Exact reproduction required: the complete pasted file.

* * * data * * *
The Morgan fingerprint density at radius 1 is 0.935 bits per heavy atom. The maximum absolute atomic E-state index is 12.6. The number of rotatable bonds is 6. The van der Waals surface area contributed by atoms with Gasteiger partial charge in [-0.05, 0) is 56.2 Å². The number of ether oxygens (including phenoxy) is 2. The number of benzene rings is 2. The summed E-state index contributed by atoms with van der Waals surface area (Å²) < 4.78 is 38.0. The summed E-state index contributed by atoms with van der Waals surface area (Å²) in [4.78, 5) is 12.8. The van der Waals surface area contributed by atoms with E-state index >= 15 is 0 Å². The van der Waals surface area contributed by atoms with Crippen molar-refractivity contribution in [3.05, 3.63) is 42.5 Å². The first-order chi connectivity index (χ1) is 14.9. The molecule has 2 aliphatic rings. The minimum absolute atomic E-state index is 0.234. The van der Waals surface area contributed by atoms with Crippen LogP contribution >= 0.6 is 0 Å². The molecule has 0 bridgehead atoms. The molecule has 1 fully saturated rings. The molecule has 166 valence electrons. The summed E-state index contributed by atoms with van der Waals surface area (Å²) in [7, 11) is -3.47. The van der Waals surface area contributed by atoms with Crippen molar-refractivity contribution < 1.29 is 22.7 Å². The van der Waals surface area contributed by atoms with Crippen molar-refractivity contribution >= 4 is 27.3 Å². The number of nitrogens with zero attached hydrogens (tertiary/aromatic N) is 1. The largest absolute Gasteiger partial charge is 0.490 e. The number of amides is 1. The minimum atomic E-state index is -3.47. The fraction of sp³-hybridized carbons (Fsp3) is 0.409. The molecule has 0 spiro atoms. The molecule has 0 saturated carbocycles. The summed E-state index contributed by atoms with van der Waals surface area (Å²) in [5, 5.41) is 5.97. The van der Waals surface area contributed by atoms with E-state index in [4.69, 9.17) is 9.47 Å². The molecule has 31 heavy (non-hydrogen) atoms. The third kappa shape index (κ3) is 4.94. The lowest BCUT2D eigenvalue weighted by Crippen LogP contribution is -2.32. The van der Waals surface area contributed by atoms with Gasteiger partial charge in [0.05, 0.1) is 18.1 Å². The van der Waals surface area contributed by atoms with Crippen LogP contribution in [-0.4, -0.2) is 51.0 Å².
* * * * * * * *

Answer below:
The Morgan fingerprint density at radius 1 is 0.935 bits per heavy atom. The maximum absolute atomic E-state index is 12.6. The number of rotatable bonds is 6. The van der Waals surface area contributed by atoms with Gasteiger partial charge in [-0.05, 0) is 56.2 Å². The number of ether oxygens (including phenoxy) is 2. The number of benzene rings is 2. The summed E-state index contributed by atoms with van der Waals surface area (Å²) < 4.78 is 38.0. The summed E-state index contributed by atoms with van der Waals surface area (Å²) in [4.78, 5) is 12.8. The van der Waals surface area contributed by atoms with E-state index >= 15 is 0 Å². The van der Waals surface area contributed by atoms with Crippen molar-refractivity contribution in [3.05, 3.63) is 42.5 Å². The first-order chi connectivity index (χ1) is 14.9. The molecule has 2 aliphatic rings. The minimum absolute atomic E-state index is 0.234. The van der Waals surface area contributed by atoms with Crippen LogP contribution >= 0.6 is 0 Å². The molecule has 0 bridgehead atoms. The molecule has 1 fully saturated rings. The molecule has 166 valence electrons. The summed E-state index contributed by atoms with van der Waals surface area (Å²) in [7, 11) is -3.47. The van der Waals surface area contributed by atoms with Crippen molar-refractivity contribution < 1.29 is 22.7 Å². The van der Waals surface area contributed by atoms with Crippen molar-refractivity contribution >= 4 is 27.3 Å². The number of nitrogens with zero attached hydrogens (tertiary/aromatic N) is 1. The largest absolute Gasteiger partial charge is 0.490 e. The number of amides is 1. The minimum atomic E-state index is -3.47. The fraction of sp³-hybridized carbons (Fsp3) is 0.409. The molecule has 0 spiro atoms. The molecule has 0 saturated carbocycles. The summed E-state index contributed by atoms with van der Waals surface area (Å²) in [5, 5.41) is 5.97. The van der Waals surface area contributed by atoms with E-state index in [4.69, 9.17) is 9.47 Å². The molecule has 31 heavy (non-hydrogen) atoms. The third kappa shape index (κ3) is 4.94. The lowest BCUT2D eigenvalue weighted by Crippen LogP contribution is -2.32. The van der Waals surface area contributed by atoms with Gasteiger partial charge in [0.05, 0.1) is 18.1 Å². The van der Waals surface area contributed by atoms with Crippen LogP contribution in [-0.4, -0.2) is 51.0 Å².